The next-generation space race is on and it's not just the U.S. and Russia that are competing to put humans on the Moon or Mars. China, India, Japan, Europe and even private agencies are now all major players in putting satellites in orbit and sending spacecraft to the Earth's satellite and even Mars.
But over half a century of space research has already culminated in huge debris that orbits the Earth, creating a major hazard for future space missions. The space junks can essentially knock an expensive satellite out of orbit or destroy them.
Hence, clearing the debris is a necessity that all space agencies have to address sooner than later. That's the reason, the European Space Agency (ESA) has penned a deal with ClearSpace SA that will see the company clear space junk with giant pincers. As part of the €86-million contract ($102.5 million), ClearSpace will launch its mission in 2025 to clear the junk.
"The biggest contributor to the current space debris problem is explosions in orbit, caused by leftover energy — fuel and batteries — onboard spacecraft and rockets. Despite measures being in place for years to prevent this, we see no decline in the number of such events," Head of ESA's Space Safety Program Holger Krag said in a statement last month.
The first mission named ClearSpace-1 will be brief and experimental. ClearSpace-1 will be equipped with pincers that will allow it to capture a Vespa payload adapter that was left behind in the orbit during a 2013 mission. It weighs 112 kilograms and about the size of a satellite. It circles Earth at 801x664 kilometer gradual disposal orbit. Eventually, it will be able to capture various debris including upper-stage rockets, expired satellites and so on.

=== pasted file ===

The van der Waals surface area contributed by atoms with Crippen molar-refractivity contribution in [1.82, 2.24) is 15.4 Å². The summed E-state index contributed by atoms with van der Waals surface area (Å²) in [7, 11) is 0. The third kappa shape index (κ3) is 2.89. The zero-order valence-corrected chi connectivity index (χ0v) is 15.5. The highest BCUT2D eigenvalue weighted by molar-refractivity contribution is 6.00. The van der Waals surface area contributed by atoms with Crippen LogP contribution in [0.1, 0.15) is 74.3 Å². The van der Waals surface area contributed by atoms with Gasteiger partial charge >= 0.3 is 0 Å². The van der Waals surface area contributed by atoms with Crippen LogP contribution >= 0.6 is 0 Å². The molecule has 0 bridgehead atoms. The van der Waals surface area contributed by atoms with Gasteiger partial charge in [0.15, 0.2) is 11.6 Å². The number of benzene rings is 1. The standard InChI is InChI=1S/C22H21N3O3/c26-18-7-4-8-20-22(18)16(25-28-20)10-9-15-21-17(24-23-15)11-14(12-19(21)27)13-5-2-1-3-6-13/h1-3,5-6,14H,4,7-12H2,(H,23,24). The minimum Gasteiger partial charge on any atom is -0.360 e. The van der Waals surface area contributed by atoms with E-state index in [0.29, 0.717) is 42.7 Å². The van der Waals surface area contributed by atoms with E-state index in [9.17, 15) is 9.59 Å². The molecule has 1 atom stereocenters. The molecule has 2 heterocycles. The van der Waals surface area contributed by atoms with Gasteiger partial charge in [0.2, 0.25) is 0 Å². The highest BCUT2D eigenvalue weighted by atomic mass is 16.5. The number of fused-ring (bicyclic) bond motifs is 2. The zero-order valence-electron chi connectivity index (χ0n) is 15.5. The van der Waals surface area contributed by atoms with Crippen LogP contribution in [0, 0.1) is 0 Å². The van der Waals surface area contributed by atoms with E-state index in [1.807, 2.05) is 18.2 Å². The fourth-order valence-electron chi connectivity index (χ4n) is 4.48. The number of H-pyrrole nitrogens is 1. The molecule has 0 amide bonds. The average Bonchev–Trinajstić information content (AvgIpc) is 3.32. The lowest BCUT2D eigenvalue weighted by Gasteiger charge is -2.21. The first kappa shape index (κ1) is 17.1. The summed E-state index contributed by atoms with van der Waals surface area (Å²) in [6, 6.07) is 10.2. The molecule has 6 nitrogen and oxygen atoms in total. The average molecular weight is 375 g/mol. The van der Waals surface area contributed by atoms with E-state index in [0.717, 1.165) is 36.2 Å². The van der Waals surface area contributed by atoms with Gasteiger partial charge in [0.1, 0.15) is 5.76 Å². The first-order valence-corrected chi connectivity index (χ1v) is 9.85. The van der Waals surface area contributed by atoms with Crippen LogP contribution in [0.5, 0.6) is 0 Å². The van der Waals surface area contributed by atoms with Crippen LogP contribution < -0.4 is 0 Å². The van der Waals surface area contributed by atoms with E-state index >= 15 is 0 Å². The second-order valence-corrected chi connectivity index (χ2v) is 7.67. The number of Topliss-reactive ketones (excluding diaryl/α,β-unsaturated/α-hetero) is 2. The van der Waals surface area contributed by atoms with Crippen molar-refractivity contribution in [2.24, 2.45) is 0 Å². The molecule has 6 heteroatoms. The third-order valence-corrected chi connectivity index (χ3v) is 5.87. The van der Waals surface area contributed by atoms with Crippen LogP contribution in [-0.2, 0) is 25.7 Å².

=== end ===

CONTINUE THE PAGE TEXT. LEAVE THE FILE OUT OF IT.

The start-up that was established in 2018 won a tender from the ESA's Active Debris Removal/In-Orbit Servicing (ADRIOS) project last year competing with 12 other candidates. Now that it has received partial funding from ESA, ClearSpace will be raising the rest of the mission cost from commercial investors, reported ZDNet.
"NASA and ESA studies show that the only way to stabilize the orbital environment is to actively remove large debris items," the ESA said. With ClearSpace-1 mission, the agency hopes to begin a journey towards decluttering space.
"This new mission, implemented by an ESA project team, will allow us to demonstrate these technologies, achieving a world first in the process," it added.
However, ClearSpace isn't the only company looking to clear the debris in orbit. Several other companies including IBM are looking to launch similar missions to clear around 23,000 actively tracked debris from orbit. According to ESA's estimates, in the last 60 years, humans have created around 42,000 space junks from over 5,500 missions. Those in orbit collide and break apart, creating more junk. Since 2000, modern-day satellites are developed considering the risks of creating more debris.
While removing space junk is still in the theoretical stage, it has gained momentum of late. Last month, technology giant IBM disclosed a plan to track the space debris. The open-source venture was developed jointly by IBM and Dr Moriba Jah of the University of Texas Austin that would predict space objects' orbit and lifetime. Apart from that, many other companies such as Raytheon and Astroscale are also developing solutions to mitigate the problem.
Raytheon's Space Debris Elimination (SpaDE) system will deorbit the junks by harnessing the atmospheric energy. The SpaDE will direct the bursts of upper atmospheric gasses to alter the debris trajectory. Astroscale, which won a contract with Japan's Aerospace Exploration Agency (JAXA), will also concentrate on removing space debris through a two-step process. The first will be to actively remove junks while the other one is to develop a satellite with a ferromagnetic docking plate. It will see the satellite at its end-of-life dock with the plate and reach a rendezvous point.